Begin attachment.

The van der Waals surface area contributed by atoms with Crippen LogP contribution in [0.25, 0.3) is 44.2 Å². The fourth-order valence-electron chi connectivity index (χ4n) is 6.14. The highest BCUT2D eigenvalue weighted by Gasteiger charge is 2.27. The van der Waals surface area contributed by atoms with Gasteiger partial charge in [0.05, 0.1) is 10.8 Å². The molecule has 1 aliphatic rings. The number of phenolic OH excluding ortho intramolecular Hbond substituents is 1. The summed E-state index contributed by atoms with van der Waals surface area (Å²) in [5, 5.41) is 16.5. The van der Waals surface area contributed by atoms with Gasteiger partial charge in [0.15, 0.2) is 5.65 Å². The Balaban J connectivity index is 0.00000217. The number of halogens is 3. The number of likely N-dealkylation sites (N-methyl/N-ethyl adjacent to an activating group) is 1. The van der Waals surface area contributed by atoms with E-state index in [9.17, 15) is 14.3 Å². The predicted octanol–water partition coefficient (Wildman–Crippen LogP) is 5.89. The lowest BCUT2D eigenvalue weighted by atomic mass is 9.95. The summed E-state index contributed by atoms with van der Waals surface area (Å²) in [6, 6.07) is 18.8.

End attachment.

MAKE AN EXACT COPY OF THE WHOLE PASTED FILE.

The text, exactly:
The van der Waals surface area contributed by atoms with Crippen LogP contribution in [0.25, 0.3) is 44.2 Å². The fourth-order valence-electron chi connectivity index (χ4n) is 6.14. The highest BCUT2D eigenvalue weighted by Gasteiger charge is 2.27. The van der Waals surface area contributed by atoms with Gasteiger partial charge in [0.05, 0.1) is 10.8 Å². The molecule has 1 aliphatic rings. The number of phenolic OH excluding ortho intramolecular Hbond substituents is 1. The summed E-state index contributed by atoms with van der Waals surface area (Å²) in [5, 5.41) is 16.5. The van der Waals surface area contributed by atoms with Gasteiger partial charge in [0.15, 0.2) is 5.65 Å². The Balaban J connectivity index is 0.00000217. The number of halogens is 3. The number of likely N-dealkylation sites (N-methyl/N-ethyl adjacent to an activating group) is 1. The van der Waals surface area contributed by atoms with E-state index in [9.17, 15) is 14.3 Å². The predicted octanol–water partition coefficient (Wildman–Crippen LogP) is 5.89. The lowest BCUT2D eigenvalue weighted by atomic mass is 9.95. The summed E-state index contributed by atoms with van der Waals surface area (Å²) in [6, 6.07) is 18.8.